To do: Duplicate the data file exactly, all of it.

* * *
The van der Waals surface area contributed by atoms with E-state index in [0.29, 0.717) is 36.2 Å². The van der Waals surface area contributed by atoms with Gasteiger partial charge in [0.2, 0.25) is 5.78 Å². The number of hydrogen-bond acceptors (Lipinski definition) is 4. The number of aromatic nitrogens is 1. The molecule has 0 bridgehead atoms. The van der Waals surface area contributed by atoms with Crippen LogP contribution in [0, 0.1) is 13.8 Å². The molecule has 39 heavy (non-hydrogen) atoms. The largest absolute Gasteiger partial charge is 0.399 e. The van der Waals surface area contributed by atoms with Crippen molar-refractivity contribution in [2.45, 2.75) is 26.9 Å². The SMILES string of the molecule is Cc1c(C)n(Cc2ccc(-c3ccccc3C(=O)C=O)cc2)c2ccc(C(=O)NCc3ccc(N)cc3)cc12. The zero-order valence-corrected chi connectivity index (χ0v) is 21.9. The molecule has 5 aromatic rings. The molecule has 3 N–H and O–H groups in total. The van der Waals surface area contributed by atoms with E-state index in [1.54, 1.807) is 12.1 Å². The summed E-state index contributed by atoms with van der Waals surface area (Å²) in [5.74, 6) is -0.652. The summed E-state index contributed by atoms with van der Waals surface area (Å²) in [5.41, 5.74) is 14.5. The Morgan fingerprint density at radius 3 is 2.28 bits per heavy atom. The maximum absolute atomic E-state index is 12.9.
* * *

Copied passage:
The van der Waals surface area contributed by atoms with E-state index in [0.29, 0.717) is 36.2 Å². The van der Waals surface area contributed by atoms with Gasteiger partial charge in [0.2, 0.25) is 5.78 Å². The number of hydrogen-bond acceptors (Lipinski definition) is 4. The number of aromatic nitrogens is 1. The molecule has 0 bridgehead atoms. The van der Waals surface area contributed by atoms with Crippen LogP contribution in [0, 0.1) is 13.8 Å². The molecule has 39 heavy (non-hydrogen) atoms. The largest absolute Gasteiger partial charge is 0.399 e. The van der Waals surface area contributed by atoms with Crippen molar-refractivity contribution in [2.45, 2.75) is 26.9 Å². The SMILES string of the molecule is Cc1c(C)n(Cc2ccc(-c3ccccc3C(=O)C=O)cc2)c2ccc(C(=O)NCc3ccc(N)cc3)cc12. The zero-order valence-corrected chi connectivity index (χ0v) is 21.9. The molecule has 5 aromatic rings. The molecule has 3 N–H and O–H groups in total. The van der Waals surface area contributed by atoms with E-state index in [1.54, 1.807) is 12.1 Å². The summed E-state index contributed by atoms with van der Waals surface area (Å²) in [5.74, 6) is -0.652. The summed E-state index contributed by atoms with van der Waals surface area (Å²) in [5.41, 5.74) is 14.5. The Morgan fingerprint density at radius 3 is 2.28 bits per heavy atom. The maximum absolute atomic E-state index is 12.9.